This is the same line of thinking which leads to most cachers keeping "thousands" of caches on their device at all times. You travel around town and never know where you'll be from day to day, so you you can always look at your GPS at any time and see what is nearby and search for a cache if you have the spare time. It's all about "just in case."

 

I'll give you my reasons why loading a PQ or two from your local area is much more efficient than loading them one at a time for every trip you take regardless of whether you're a spontaneous cacher or a meticulous trip planner.

 

1. It's just easier to deal with a single file.

2. If you like removing found caches from your GPS, just set the PQ to only include those which you have not found and your found caches will not be included when you run it again for updated cache listings. No more figuring out which files on your GPS are the ones you found.

3. No need to deal with the plugin, which is losing support from modern browsers.

4. You don't need to connect your GPS and transfer files quite as often. Plan a trip for Saturday? Great. Come back and decide to go out again on Sunday? Look at the map, decide where you want to go, the caches are already loaded on your device and you can just go.

5. Your device has a GPX file limit. Granted the limit is fairly high at 2000 gpx files, but that can build up quickly if you're not deleting cache files every time you add new ones. PQs have the same file name each time you run them, so they just get overwritten with an updated file. And you don't have to worry about reaching that gpx file limit.

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Actually, another option that Premium Membership allows is Bookmark Lists. You can create a Bookmark List and put several caches on that list. Maybe create a list for an individual outing or even a weekend trip. Then there's a "Create Pocket Query" option for that list. This produces a single GPX file of 2, 3, 15, 20, etc caches. PQ's have the capacity to load 1000 at a time, but that doesn't mean a cacher has to load that many.

 

I had a few problems with my eTrex 20 not showing caches when I was first using it. I found the problems went away if I cleared the GPX files, then turned on the GPSr to let it index, then turned it off and loaded the new GPX files. I think the overwriting of files was causing problems. I haven't had such problems (knock on wood) since I stopped overwriting.

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I'm starting to come round to PQ's in theory, but still think i'll use a mix of both methods, I just worry that a PQ is going to miss out caches because I've not got the settings correct or it exceeds the limits of the search.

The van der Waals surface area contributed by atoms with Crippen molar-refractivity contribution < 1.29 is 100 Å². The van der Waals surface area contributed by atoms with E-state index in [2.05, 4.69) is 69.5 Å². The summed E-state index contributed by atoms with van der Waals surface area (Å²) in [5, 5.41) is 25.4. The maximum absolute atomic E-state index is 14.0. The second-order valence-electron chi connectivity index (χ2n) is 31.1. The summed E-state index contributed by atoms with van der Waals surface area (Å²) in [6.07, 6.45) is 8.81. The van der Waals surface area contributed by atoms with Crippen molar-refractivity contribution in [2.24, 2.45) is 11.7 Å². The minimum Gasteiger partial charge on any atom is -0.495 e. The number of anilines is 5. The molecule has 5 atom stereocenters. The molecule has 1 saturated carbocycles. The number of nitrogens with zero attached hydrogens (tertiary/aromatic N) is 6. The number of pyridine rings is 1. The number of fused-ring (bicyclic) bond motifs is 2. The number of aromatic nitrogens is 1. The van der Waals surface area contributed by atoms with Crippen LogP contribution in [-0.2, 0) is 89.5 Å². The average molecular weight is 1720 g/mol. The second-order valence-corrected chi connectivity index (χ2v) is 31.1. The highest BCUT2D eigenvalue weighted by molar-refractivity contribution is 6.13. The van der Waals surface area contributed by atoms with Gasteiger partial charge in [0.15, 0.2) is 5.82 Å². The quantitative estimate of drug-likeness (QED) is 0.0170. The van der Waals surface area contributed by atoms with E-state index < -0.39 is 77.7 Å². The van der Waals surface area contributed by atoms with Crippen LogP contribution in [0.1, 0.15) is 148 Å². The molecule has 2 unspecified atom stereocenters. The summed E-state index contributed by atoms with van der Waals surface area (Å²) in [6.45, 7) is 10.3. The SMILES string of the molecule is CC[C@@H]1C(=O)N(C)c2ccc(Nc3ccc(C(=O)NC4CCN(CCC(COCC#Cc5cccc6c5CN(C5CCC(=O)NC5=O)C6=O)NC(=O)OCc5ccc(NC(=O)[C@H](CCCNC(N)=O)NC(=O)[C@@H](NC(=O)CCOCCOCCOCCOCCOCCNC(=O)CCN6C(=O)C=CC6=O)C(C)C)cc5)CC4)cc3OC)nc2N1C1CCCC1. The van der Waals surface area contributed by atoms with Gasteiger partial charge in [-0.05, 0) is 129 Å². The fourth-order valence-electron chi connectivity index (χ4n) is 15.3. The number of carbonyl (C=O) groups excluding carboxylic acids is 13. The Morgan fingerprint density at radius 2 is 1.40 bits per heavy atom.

Bookmark Lists I find to be entirely too longwinded to create. The one feature I really love about the original iPhone app, was the ability to do an Advanced Search using keywords. This was spot on for selecting a series of caches and then saving to an offline list all at once, rather than having to go and select each one individually and add to a list. If there's a way to do that from the website or the "new" app I've yet to find it.

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with all due respect, you cache your way, and i'll cache mine :D

 

part of the fun for me is organising the trip, I don't want or need thousands of caches on my GPS. We're not in this for the stats or bragging rights to how many caches we've found. Its all about spending quality time with my daughter in the outdoors, not sat at home with her glued to one screen or another.

 

Having said that, I do have a PQ set up as we holiday in Mallorca quite a lot and don't know where we'll end up from day to day, so I have one set to grab them all, which I do have a problem with but that's for another thread ;)

 

We also always organize our cache outings and yet we use PQs extensively. PQs for Belgium are run weekly to keep our Belgian database in GSAK up-to-date. Whenever there is time I go through the caches and mark them with 1. "todo" in one of the userdata fields if we want to do them and some other keyword in one of the other datafields (i.e. biketour, long multi, ..)

When planning a day I can just filter for "todo" caches, choose an area, set a distance from a centerpoint (or whatever criteria we want) and refresh cachedata for the selection before loading the caches onto the GPS. Most of the time all solved mysteries are included anyway and we stay under 200-300 (max 500) caches loaded. That way we have the primary targets and can change plans should this be needed.

 

As for holidays (we never stay in one place) I load all the caches of the area (for Denmark that meant the whole country, in Australia it was 2 states) into GSAK with PQs as per "placed date" and then filter with a macro (caches along the routes we will take). From this selection I remove caches we will not (be able to) do (T5, long multi, LPC's...). That left us with about 1500 caches in Australia's two states of which we did 50. It took a lot of time but then, I started selecting (and solving mysteries) 6 months in advance B)